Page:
How to Pack for Two Years?

Note: This was written prior to my departure from the US.

How does one pack for two years?

It’s a question I’ve seen over and over again from the Peace Corps volunteers as they attempt to figure out what to pack for their service. One good piece of advice I saw is to recognize that I’m moving somewhere, not camping in the middle of the woods for two years. I can purchase pretty much anything I need over there. That being said, this is the mess that was the living room as I pulled out everything I want to take with me:

Contents of my bags spread out across the living room (but no, the dog isn’t coming sadly)

Yeah. Many hours of struggling and cutting out items, I now have 4 bags totaling at least 130 lbs. Two checked bags, one carry on and one personal item. Chances are that I’ll have brought too much and won’t use most of it, but that is my problem to figure out.

So what did I actually pack?

I had intended to do a full list of items, but it honestly just got too cumbersome to keep track of everything. I have a lot of clothes and shoes, plus notebooks, books, too many electronics (seriously, it’s ridiculous), hygiene items (contact solution and hand sanitizer FTW), tools and even a pillow. Maybe after I have a few months to reflect on what I packed and the environment I live it, I can give better to advice to anyone looking for packing lists of their own!

Washington DC (in photos)

Another post already?! Well this ended up to be mostly a recap of my few days in DC, although I didn’t intend that to happen. It’s been a whirlwind of a few days–they feel as though they’ve flown by, but at the same time as though they’ve lasted for ever–yet I know in a very short time these days will be fleeting memories in the grand scheme of things. So here I write my memories…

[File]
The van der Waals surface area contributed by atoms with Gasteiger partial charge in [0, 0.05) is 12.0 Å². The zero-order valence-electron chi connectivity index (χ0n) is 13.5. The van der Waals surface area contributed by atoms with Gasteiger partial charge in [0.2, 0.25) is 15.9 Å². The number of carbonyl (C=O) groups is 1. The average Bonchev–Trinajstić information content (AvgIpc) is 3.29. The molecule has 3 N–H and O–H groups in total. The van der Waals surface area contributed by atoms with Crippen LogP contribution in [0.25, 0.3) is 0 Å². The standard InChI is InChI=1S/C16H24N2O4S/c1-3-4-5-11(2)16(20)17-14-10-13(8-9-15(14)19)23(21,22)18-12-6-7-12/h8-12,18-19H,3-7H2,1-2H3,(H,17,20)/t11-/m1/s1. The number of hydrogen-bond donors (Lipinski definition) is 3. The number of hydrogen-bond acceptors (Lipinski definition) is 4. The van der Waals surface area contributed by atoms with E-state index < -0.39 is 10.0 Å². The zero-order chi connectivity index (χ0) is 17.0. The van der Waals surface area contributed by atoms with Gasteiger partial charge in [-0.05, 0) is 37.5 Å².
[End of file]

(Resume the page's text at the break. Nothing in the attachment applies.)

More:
I arrived Sunday night and an awesome fellow PCT picked four of us up that arrived at Reagan. Typically that wouldn’t be an issue, but us PCT’s brought quadruple the number of bags than people, so that her poor car looked like this:

Plus we each had a bag on our laps!

Breakfast with my cousin included animal crackers with our coffee

After staging, I met an old friend (since elementary school!) for an amazing Peruvian dinner before heading back to the hotel. Some of the PCTs I’d met the night before were going on a late night bike tour of the city, so I went along for the ride! In the end, about 11 of us went and it made for an awesome last night in the US.

Midnight bike tour of DC began with Lincoln

Continued with MLK Jr

Around to Jefferson

Through the Roosevelt Memorial

Past the Capitol

To the Washington Monument (which sadly, has a crack in it from the earthquake)

Ending at a previously pink but now very dark White House

The bike tour was probably one of the coolest things I’ve ever done! The streets were deserted and we pretty much had free reign to ride right up to the monuments and cycle around DC. I’d highly recommend it to anyone trying to do something off the beaten track.

I only have a few hours before we have to check out and head to the airport. I’m expecting to be exhausted, but optimistic that I’ll manage to sleep the entire flight to Addis and be well rested when we arrive at 7:45 am. I feel strangely calm, but lately have considered that meaning I’m on the right path for me at this time. I’m so ready to get to Ethiopia and see what happens!

Casting Off

via pinterest

Even now; with a thousand little voyages notched in my belt, I still feel a memorial chill on casting off – E.B. White

Last night I arrived in Washington, DC, to start the great adventure. It still hasn’t settled in… that I’m doing this, I’m moving to Ethiopia for two years to become a Peace Corps volunteer. It feels a little bit like vacation, except that I have a LOT of luggage. Staging is today, so I expect it to feel more “real” after that. At different times, I’ve felt different things–nervous, excited, scared, thrilled, terrified, etc–but right now all I feel is the excitement. I’m really doing this.